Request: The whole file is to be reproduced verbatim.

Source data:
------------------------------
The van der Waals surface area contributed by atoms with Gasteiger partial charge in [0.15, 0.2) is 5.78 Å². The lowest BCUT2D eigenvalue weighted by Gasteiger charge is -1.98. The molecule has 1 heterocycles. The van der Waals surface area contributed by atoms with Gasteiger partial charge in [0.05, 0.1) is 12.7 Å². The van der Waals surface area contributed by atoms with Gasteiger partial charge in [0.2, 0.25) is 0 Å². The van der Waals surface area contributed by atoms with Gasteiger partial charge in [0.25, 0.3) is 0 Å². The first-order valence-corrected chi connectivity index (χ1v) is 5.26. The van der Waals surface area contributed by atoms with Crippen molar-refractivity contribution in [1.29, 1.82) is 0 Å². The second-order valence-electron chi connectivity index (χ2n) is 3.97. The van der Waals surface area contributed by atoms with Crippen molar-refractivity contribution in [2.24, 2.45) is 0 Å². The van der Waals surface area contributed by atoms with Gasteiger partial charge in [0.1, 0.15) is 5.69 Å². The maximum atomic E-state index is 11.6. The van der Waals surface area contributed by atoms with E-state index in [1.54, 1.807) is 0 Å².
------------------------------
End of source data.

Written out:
The van der Waals surface area contributed by atoms with Gasteiger partial charge in [0.15, 0.2) is 5.78 Å². The lowest BCUT2D eigenvalue weighted by Gasteiger charge is -1.98. The molecule has 1 heterocycles. The van der Waals surface area contributed by atoms with Gasteiger partial charge in [0.05, 0.1) is 12.7 Å². The van der Waals surface area contributed by atoms with Gasteiger partial charge in [0.2, 0.25) is 0 Å². The van der Waals surface area contributed by atoms with Gasteiger partial charge in [0.25, 0.3) is 0 Å². The first-order valence-corrected chi connectivity index (χ1v) is 5.26. The van der Waals surface area contributed by atoms with Crippen molar-refractivity contribution in [1.29, 1.82) is 0 Å². The second-order valence-electron chi connectivity index (χ2n) is 3.97. The van der Waals surface area contributed by atoms with Crippen molar-refractivity contribution in [2.24, 2.45) is 0 Å². The van der Waals surface area contributed by atoms with Gasteiger partial charge in [0.1, 0.15) is 5.69 Å². The maximum atomic E-state index is 11.6. The van der Waals surface area contributed by atoms with E-state index in [1.54, 1.807) is 0 Å².